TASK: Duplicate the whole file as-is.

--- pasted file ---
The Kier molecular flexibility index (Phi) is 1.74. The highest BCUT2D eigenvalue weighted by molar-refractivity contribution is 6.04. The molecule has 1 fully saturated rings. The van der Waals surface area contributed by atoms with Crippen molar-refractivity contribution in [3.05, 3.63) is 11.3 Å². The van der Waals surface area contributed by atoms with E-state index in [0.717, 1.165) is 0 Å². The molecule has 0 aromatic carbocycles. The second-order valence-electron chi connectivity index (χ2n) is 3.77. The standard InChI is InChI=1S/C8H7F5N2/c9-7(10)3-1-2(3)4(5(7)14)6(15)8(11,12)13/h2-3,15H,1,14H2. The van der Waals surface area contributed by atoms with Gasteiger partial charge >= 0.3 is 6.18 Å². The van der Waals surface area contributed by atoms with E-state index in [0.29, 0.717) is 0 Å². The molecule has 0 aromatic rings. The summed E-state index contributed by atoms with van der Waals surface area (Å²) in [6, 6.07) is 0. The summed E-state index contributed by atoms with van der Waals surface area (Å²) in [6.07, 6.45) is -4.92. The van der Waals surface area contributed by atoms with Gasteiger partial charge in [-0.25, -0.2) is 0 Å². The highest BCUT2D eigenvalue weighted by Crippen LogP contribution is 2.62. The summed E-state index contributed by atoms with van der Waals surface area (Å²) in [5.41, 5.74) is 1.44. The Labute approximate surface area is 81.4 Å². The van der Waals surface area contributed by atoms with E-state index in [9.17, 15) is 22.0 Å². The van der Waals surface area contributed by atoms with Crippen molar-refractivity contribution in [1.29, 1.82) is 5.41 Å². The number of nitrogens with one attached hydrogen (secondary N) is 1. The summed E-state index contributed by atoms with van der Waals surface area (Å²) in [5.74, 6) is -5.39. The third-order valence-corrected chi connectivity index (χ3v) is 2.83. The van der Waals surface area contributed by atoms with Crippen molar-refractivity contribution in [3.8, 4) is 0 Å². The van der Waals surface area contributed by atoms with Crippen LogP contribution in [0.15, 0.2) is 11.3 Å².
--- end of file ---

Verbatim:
The Kier molecular flexibility index (Phi) is 1.74. The highest BCUT2D eigenvalue weighted by molar-refractivity contribution is 6.04. The molecule has 1 fully saturated rings. The van der Waals surface area contributed by atoms with Crippen molar-refractivity contribution in [3.05, 3.63) is 11.3 Å². The van der Waals surface area contributed by atoms with E-state index in [0.717, 1.165) is 0 Å². The molecule has 0 aromatic carbocycles. The second-order valence-electron chi connectivity index (χ2n) is 3.77. The standard InChI is InChI=1S/C8H7F5N2/c9-7(10)3-1-2(3)4(5(7)14)6(15)8(11,12)13/h2-3,15H,1,14H2. The van der Waals surface area contributed by atoms with Gasteiger partial charge >= 0.3 is 6.18 Å². The van der Waals surface area contributed by atoms with E-state index in [0.29, 0.717) is 0 Å². The molecule has 0 aromatic rings. The summed E-state index contributed by atoms with van der Waals surface area (Å²) in [6, 6.07) is 0. The summed E-state index contributed by atoms with van der Waals surface area (Å²) in [6.07, 6.45) is -4.92. The van der Waals surface area contributed by atoms with Gasteiger partial charge in [-0.25, -0.2) is 0 Å². The highest BCUT2D eigenvalue weighted by Crippen LogP contribution is 2.62. The summed E-state index contributed by atoms with van der Waals surface area (Å²) in [5.41, 5.74) is 1.44. The Labute approximate surface area is 81.4 Å². The van der Waals surface area contributed by atoms with E-state index in [9.17, 15) is 22.0 Å². The van der Waals surface area contributed by atoms with Crippen molar-refractivity contribution in [1.29, 1.82) is 5.41 Å². The number of nitrogens with one attached hydrogen (secondary N) is 1. The summed E-state index contributed by atoms with van der Waals surface area (Å²) in [5.74, 6) is -5.39. The third-order valence-corrected chi connectivity index (χ3v) is 2.83. The van der Waals surface area contributed by atoms with Crippen molar-refractivity contribution in [3.8, 4) is 0 Å². The van der Waals surface area contributed by atoms with Crippen LogP contribution in [0.15, 0.2) is 11.3 Å².